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Researcher: North Korea's real estate market is booming

By Wooyoung Lee
Researcher: North Korea's real estate market is booming
A general view of Sinuiju, North Korea, taken from across the Yalu River from the Chinese city of Dandong, Liaoning Province, China, April 6, 2013. Photo by How Hwee Young/EPA

SEOUL, July 2 (UPI) -- The North Korean regime forbids its citizens to privately own property. The state owns it, as well as any products created from the land's use as stated in its constitution.

The government assigns individuals where to live and issues the right to a home for a certain period, instead of granting private ownership.

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But an increasing number of individuals are purchasing and selling the rights for property use to others, a sign of expanding private ownership, according to Joung Eun-lee, research fellow of the Korea Institute for National Unification.

Real estate agents have also emerged to help people acquire the right for property use from the state and transfer it to others when they want to move, she said.

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"North Korea is having a real estate development boom right now," Joung said at a seminar on North Korea's real estate market last week in Seoul.

The strict state control over property has loosened in reality without any revision in the constitution yet, but thanks to the change of mood on the ground, North Korea is experiencing an unprecedented number of real estate development projects taking place in major cities, Joung said.

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"It has been the state or state-authorized agencies which can build a property, but now an increasing number of individuals have joined real estate development projects. Private real estate developers have also appeared," said Joung, whose main research area is the North Korean economy.

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North Korea experienced an extreme shortage of houses in the 1980s when the baby boomer generation started to get married. A North Korean defector told Joung an extended family lived in one small room and newlywed couples shared a one-bedroom home with in-laws, putting women under stress that resulted in miscarriages.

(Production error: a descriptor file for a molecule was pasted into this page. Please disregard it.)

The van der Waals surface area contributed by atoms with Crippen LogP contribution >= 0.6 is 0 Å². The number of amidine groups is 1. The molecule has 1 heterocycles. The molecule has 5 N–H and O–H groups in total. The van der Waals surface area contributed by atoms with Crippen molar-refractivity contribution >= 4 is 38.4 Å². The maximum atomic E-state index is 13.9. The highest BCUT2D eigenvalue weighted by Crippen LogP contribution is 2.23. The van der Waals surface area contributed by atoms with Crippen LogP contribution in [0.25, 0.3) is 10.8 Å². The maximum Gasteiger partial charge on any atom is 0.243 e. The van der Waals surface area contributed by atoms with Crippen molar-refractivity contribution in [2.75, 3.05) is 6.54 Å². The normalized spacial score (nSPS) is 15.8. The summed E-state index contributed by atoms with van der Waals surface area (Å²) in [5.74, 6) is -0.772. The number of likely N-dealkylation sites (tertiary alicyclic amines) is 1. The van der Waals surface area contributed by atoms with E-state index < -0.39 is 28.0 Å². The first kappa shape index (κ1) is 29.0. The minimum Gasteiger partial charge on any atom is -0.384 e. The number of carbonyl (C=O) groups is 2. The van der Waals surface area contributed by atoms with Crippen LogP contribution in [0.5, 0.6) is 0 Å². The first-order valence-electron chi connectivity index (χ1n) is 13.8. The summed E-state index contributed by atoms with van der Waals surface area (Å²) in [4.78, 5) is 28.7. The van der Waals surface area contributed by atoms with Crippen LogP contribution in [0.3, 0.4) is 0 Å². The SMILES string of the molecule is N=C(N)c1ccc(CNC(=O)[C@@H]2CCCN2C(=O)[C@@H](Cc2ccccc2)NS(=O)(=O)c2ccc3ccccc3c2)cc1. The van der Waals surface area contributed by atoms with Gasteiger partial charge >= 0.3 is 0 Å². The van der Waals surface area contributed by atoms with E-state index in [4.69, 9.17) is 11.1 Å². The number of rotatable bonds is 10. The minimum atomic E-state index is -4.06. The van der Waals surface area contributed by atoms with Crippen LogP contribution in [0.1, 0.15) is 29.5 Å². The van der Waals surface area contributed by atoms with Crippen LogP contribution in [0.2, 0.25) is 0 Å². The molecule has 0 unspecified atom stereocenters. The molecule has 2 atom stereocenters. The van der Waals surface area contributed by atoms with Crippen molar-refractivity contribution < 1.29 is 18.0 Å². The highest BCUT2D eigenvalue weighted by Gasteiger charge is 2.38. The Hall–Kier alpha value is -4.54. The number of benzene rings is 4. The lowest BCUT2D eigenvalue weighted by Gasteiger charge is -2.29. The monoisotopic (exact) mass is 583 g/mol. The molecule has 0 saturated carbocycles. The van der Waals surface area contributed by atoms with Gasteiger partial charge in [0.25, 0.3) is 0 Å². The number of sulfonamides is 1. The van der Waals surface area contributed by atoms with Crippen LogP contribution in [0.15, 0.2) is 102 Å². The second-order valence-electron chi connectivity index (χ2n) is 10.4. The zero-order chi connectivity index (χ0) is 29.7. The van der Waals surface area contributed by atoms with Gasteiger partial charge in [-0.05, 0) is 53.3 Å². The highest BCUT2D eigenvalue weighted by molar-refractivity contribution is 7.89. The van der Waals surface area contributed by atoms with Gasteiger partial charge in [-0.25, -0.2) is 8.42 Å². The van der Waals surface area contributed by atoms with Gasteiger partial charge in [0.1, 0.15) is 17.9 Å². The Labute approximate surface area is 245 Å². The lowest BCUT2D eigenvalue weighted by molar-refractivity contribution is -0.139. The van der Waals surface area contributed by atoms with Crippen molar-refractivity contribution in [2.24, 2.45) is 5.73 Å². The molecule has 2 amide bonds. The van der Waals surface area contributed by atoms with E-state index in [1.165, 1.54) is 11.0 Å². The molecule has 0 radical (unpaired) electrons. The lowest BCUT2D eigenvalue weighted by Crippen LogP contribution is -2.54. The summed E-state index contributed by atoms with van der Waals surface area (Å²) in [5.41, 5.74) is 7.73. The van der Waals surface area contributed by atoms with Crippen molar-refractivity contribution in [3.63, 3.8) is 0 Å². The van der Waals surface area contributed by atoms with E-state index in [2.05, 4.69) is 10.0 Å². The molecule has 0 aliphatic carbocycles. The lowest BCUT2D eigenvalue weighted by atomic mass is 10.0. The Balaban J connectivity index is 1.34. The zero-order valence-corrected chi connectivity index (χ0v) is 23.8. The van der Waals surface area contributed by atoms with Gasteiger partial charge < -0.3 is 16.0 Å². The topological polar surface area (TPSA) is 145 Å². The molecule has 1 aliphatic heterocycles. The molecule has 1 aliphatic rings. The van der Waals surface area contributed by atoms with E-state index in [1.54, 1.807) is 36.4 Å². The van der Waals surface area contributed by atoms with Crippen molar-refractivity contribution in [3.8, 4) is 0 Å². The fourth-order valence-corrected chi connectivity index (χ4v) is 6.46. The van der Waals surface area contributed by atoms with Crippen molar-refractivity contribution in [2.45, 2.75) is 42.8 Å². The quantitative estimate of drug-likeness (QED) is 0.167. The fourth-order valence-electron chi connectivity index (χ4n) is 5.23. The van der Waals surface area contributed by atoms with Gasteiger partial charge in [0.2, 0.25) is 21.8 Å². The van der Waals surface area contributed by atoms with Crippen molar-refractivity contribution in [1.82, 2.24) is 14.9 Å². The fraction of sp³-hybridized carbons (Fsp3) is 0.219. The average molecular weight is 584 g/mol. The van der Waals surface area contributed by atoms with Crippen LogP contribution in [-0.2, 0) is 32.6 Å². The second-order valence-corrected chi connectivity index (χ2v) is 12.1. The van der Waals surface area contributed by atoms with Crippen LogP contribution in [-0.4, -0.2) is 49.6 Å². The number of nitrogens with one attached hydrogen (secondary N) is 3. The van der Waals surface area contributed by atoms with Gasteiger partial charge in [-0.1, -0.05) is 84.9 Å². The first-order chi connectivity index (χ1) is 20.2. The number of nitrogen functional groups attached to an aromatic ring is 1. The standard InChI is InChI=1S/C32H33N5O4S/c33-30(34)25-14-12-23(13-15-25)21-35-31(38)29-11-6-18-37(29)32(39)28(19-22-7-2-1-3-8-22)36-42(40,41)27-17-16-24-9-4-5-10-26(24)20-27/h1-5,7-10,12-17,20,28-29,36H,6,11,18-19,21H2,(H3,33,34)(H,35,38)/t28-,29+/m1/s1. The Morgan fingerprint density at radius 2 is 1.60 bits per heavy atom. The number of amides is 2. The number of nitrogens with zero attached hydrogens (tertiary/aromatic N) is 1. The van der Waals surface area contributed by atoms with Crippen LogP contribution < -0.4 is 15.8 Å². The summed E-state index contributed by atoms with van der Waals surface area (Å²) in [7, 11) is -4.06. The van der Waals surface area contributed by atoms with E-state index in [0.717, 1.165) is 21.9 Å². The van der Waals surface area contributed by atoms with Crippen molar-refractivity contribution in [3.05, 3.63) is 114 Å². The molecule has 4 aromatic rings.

In the 1990s, houses emerged as a form of asset.

North Koreans began to be exposed to the market economy from Chinese markets in border towns. Such understanding in markets formed in the time when the country was hit hard by the worst drought that resulted in severe food shortages.

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Joung explained a lot of people left their hometown in search of food and money. That left many houses vacant and agents emerged to sell the empty houses to people who began to recognize houses as an asset.

Housing prices have jumped almost tenfold since the 2000s.

In 2014, the price for the most expensive house in Pyongyang was around $100,000, a jump from $20,000 recorded for the priciest house in the 1990s, according to Joung's research. Nowadays mid-range houses are sold for $50,000 to $60,000 in the capital city.

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"It was around 2012 when many buildings and houses are constructed in North Korea. It coincides with the time when North Korean leader Kim Jong Un held the power," she said.

The surge in the housing price encouraged people to invest in real estate.

Joung found out based on satellite images from 2012 to 2015 that an apartment complex was built where the biggest market of the town was once located in the northwestern city of Sinuiju.

"North Koreans say you don't necessarily need to have much capital to build a house. When you secure a great location and build the first and second floor, people start to bring cash to invest," she said.

The real estate boom has created a growing interest in home interior design, as well.

Residents in big cities hire contractors to renovate their houses and customize furniture. The rich purchase home appliances made in South Korea or Japan from Chinese markets.

"In the old days, food people eat was a factor that shows the gap between the rich and the poor. Now, It's what they use in the house and where they live," she said.

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